B.C. orchardists call for more replant program funding.
Government funding and labor shortages were key issues at the annual convention of the B.C. Fruit Growers' Association in Kelowna, British Columbia, Canada, in January.
Two of the resolutions passed by delegates dealt with concerns about government funding, despite an announcement about the continuation of a government-funded replant program.
Delegates voted to continue lobbying government for a long-term replant program and to urge the province to increase funding to agriculture from the current 3.3 percent of agriculture's gross domestic product to 16.4 percent, the average of the other provincial governments.
"Replant is one of the key activities for the industry as identified in the Tree Fruit Industry Strategy," said Joe Sardinha, who was reelected BCFGA president.
Last July, Minister of Agriculture Pat Bell presented the BCFGA with Can.$3 million in provincial funding in support of the Tree Fruit Industry Strategy, Sardinha said. With interest from growers to continue the replant program, the BCFGA designated that funding for replant and plans to administer the new program.
He assured growers that the funding will be in place for spring 2008 plantings, but said more effort would be needed soon to secure additional funding from the province for a multiyear tree fruit replant program.
A Can.$5 million federal program, the Orchards and Vineyards Transition Program, is also expected to provide funding for replant projects.
"The BCFGA has worked very hard together with the [B.C.] Grapegrowers Association to link the federal removal program to replant," Sardinha said. "We have been unsuccessful, but we still have two programs, one being the removal and replant program federally and the replant provincially."
John Berry, regional director of Agriculture and Agri-Food Canada, confirmed the transition program that was initiated last year would soon be tied into an agreement with the province.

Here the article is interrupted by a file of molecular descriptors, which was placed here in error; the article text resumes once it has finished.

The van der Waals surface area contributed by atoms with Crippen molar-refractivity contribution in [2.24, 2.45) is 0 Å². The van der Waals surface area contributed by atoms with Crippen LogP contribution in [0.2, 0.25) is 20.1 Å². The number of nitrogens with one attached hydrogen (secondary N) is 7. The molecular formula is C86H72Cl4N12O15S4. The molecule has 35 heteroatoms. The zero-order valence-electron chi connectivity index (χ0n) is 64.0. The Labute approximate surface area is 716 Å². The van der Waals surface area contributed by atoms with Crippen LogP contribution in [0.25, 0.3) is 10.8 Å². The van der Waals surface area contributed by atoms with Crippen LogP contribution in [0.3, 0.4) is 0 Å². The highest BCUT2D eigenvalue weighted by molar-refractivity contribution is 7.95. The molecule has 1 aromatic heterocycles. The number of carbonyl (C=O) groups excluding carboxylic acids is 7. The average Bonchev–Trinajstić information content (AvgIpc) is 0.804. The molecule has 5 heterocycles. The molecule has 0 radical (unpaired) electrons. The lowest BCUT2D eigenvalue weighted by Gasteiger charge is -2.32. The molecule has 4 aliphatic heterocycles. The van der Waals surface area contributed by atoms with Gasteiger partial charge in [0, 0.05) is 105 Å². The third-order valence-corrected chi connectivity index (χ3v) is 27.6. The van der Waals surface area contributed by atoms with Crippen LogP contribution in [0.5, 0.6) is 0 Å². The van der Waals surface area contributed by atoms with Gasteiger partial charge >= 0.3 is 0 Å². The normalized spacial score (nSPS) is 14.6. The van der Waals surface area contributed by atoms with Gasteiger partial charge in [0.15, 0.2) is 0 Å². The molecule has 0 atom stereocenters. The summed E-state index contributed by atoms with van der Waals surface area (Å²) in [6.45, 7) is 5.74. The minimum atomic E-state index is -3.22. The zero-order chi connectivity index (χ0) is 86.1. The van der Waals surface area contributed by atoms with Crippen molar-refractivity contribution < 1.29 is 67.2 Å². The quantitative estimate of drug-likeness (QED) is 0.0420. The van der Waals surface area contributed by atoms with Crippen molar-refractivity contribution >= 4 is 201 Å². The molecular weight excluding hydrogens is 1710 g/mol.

"We are getting a federal-provincial agreement together to get the program into action," he said. "We're not quite there. We fully expect we will be implementing that shortly. The federal part of that is a bit of money for strategic planning and money for removal, which dovetails with provincial money for replant."
Sardinha stressed there is no program funding for planting on new land or to other crops. "We want to be very clear that this program is not being offered for planting from tree fruits to grapes."
Delegate Allan Patton expressed concerns about the current trend of apples being replaced by grapes and a government removal program that "stimulates a monoculture in overall valley industry."
"We find it difficult to prescribe exactly what people should do, and the intent from our end is to allow producers to make decisions that best suit their operation," responded Berry.
On the labor front, the BCFGA has launched a number of programs to deal with a chronic shortage of farm help.
The main initiatives, said Dr. David Geen, chair of the labor committee, were to open a seasonal agriculture labor office in Oliver, supervise orientation sessions for new workers, distribute job opportunities to employment service agencies, and write a seasonal agriculture worker handbook and an employer handbook.
The BCFGA will lobby the province to develop a seasonal farm labor housing bylaw template to address inconsistencies. And the federal government will also be urged to allow foreign students and youth travellers to be given quick access to work visas to allow them to harvest perishable crops in Canada.